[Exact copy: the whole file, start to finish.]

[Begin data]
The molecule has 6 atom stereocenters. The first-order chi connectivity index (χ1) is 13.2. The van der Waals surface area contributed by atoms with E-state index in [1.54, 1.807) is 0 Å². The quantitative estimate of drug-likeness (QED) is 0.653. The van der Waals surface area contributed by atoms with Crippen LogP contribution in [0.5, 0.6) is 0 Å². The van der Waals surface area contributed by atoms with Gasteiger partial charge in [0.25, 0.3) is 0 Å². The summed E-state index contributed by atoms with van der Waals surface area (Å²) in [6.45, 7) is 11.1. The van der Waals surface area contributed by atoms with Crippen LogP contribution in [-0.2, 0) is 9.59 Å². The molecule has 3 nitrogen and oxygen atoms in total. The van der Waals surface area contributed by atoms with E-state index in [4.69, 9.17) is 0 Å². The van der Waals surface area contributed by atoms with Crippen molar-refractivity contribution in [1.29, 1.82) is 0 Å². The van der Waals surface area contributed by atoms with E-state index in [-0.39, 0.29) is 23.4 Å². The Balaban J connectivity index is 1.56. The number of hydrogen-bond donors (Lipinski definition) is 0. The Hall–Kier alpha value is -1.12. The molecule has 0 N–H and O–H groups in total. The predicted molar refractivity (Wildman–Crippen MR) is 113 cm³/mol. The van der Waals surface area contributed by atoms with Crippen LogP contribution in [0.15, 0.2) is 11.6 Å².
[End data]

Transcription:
The molecule has 6 atom stereocenters. The first-order chi connectivity index (χ1) is 13.2. The van der Waals surface area contributed by atoms with E-state index in [1.54, 1.807) is 0 Å². The quantitative estimate of drug-likeness (QED) is 0.653. The van der Waals surface area contributed by atoms with Crippen LogP contribution in [0.5, 0.6) is 0 Å². The van der Waals surface area contributed by atoms with Gasteiger partial charge in [0.25, 0.3) is 0 Å². The summed E-state index contributed by atoms with van der Waals surface area (Å²) in [6.45, 7) is 11.1. The van der Waals surface area contributed by atoms with Crippen LogP contribution in [-0.2, 0) is 9.59 Å². The molecule has 3 nitrogen and oxygen atoms in total. The van der Waals surface area contributed by atoms with E-state index in [4.69, 9.17) is 0 Å². The van der Waals surface area contributed by atoms with Crippen molar-refractivity contribution in [1.29, 1.82) is 0 Å². The van der Waals surface area contributed by atoms with E-state index in [-0.39, 0.29) is 23.4 Å². The Balaban J connectivity index is 1.56. The number of hydrogen-bond donors (Lipinski definition) is 0. The Hall–Kier alpha value is -1.12. The molecule has 0 N–H and O–H groups in total. The predicted molar refractivity (Wildman–Crippen MR) is 113 cm³/mol. The van der Waals surface area contributed by atoms with Crippen LogP contribution in [0.15, 0.2) is 11.6 Å².